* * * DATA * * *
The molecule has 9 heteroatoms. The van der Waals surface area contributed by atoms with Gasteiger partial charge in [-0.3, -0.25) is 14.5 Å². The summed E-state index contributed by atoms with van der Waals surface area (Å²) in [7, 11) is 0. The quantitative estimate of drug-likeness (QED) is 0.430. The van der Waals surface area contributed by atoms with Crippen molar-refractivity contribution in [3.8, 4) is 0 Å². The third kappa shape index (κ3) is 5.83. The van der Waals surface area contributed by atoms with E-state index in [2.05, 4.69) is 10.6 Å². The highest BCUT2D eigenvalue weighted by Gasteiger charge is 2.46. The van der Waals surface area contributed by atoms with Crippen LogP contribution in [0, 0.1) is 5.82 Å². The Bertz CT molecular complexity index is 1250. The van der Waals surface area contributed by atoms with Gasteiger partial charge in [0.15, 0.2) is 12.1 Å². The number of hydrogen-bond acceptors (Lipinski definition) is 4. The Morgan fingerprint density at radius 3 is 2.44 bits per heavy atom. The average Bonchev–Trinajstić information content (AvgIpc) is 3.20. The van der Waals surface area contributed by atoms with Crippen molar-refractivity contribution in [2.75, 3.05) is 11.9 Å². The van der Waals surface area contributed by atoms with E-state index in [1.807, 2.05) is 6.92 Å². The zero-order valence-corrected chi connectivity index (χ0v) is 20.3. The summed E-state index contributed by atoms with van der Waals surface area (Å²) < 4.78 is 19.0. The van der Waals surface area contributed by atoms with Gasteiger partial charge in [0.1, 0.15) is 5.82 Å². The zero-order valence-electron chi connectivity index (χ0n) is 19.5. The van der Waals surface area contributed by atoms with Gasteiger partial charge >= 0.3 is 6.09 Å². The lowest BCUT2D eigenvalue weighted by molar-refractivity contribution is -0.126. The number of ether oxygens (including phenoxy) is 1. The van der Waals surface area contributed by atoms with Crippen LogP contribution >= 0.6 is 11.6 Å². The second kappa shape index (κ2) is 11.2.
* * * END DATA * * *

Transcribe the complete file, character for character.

The molecule has 9 heteroatoms. The van der Waals surface area contributed by atoms with Gasteiger partial charge in [-0.3, -0.25) is 14.5 Å². The summed E-state index contributed by atoms with van der Waals surface area (Å²) in [7, 11) is 0. The quantitative estimate of drug-likeness (QED) is 0.430. The van der Waals surface area contributed by atoms with Crippen molar-refractivity contribution in [3.8, 4) is 0 Å². The third kappa shape index (κ3) is 5.83. The van der Waals surface area contributed by atoms with E-state index in [2.05, 4.69) is 10.6 Å². The highest BCUT2D eigenvalue weighted by Gasteiger charge is 2.46. The van der Waals surface area contributed by atoms with Crippen LogP contribution in [0, 0.1) is 5.82 Å². The Bertz CT molecular complexity index is 1250. The van der Waals surface area contributed by atoms with Gasteiger partial charge in [0.15, 0.2) is 12.1 Å². The number of hydrogen-bond acceptors (Lipinski definition) is 4. The Morgan fingerprint density at radius 3 is 2.44 bits per heavy atom. The average Bonchev–Trinajstić information content (AvgIpc) is 3.20. The van der Waals surface area contributed by atoms with Crippen molar-refractivity contribution in [2.75, 3.05) is 11.9 Å². The van der Waals surface area contributed by atoms with E-state index in [1.807, 2.05) is 6.92 Å². The zero-order valence-corrected chi connectivity index (χ0v) is 20.3. The summed E-state index contributed by atoms with van der Waals surface area (Å²) < 4.78 is 19.0. The van der Waals surface area contributed by atoms with Gasteiger partial charge in [0.1, 0.15) is 5.82 Å². The zero-order valence-electron chi connectivity index (χ0n) is 19.5. The van der Waals surface area contributed by atoms with Gasteiger partial charge >= 0.3 is 6.09 Å². The lowest BCUT2D eigenvalue weighted by molar-refractivity contribution is -0.126. The number of ether oxygens (including phenoxy) is 1. The van der Waals surface area contributed by atoms with Crippen LogP contribution >= 0.6 is 11.6 Å². The second kappa shape index (κ2) is 11.2.